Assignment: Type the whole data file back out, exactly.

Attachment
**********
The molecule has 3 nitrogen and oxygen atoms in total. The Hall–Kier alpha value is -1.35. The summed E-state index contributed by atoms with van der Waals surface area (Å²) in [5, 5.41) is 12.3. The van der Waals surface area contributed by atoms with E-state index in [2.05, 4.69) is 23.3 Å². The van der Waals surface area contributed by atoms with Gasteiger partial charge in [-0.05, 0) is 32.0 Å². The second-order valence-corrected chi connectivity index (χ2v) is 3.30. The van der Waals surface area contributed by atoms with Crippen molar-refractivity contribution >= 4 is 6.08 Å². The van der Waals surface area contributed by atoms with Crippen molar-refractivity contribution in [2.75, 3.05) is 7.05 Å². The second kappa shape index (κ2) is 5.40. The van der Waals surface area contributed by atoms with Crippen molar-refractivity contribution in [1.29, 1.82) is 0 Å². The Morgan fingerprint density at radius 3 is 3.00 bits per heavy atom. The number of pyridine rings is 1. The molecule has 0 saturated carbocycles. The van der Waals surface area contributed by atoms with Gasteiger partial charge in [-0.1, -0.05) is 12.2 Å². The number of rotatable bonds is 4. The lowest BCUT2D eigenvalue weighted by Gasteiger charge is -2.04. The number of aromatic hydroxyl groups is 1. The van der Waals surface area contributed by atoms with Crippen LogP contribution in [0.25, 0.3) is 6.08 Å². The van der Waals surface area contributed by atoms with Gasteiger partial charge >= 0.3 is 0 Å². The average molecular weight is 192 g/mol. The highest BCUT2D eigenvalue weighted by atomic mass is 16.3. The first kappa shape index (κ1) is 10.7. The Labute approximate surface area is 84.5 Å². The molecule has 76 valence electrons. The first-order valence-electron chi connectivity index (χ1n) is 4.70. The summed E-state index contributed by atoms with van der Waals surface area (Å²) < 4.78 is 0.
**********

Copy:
The molecule has 3 nitrogen and oxygen atoms in total. The Hall–Kier alpha value is -1.35. The summed E-state index contributed by atoms with van der Waals surface area (Å²) in [5, 5.41) is 12.3. The van der Waals surface area contributed by atoms with E-state index in [2.05, 4.69) is 23.3 Å². The van der Waals surface area contributed by atoms with Gasteiger partial charge in [-0.05, 0) is 32.0 Å². The second-order valence-corrected chi connectivity index (χ2v) is 3.30. The van der Waals surface area contributed by atoms with Crippen molar-refractivity contribution >= 4 is 6.08 Å². The van der Waals surface area contributed by atoms with Crippen molar-refractivity contribution in [2.75, 3.05) is 7.05 Å². The second kappa shape index (κ2) is 5.40. The van der Waals surface area contributed by atoms with Crippen molar-refractivity contribution in [1.29, 1.82) is 0 Å². The Morgan fingerprint density at radius 3 is 3.00 bits per heavy atom. The number of pyridine rings is 1. The molecule has 0 saturated carbocycles. The van der Waals surface area contributed by atoms with Gasteiger partial charge in [-0.1, -0.05) is 12.2 Å². The number of rotatable bonds is 4. The lowest BCUT2D eigenvalue weighted by Gasteiger charge is -2.04. The number of aromatic hydroxyl groups is 1. The van der Waals surface area contributed by atoms with Crippen LogP contribution in [0.25, 0.3) is 6.08 Å². The van der Waals surface area contributed by atoms with Gasteiger partial charge >= 0.3 is 0 Å². The average molecular weight is 192 g/mol. The highest BCUT2D eigenvalue weighted by atomic mass is 16.3. The first kappa shape index (κ1) is 10.7. The Labute approximate surface area is 84.5 Å². The molecule has 76 valence electrons. The first-order valence-electron chi connectivity index (χ1n) is 4.70. The summed E-state index contributed by atoms with van der Waals surface area (Å²) < 4.78 is 0.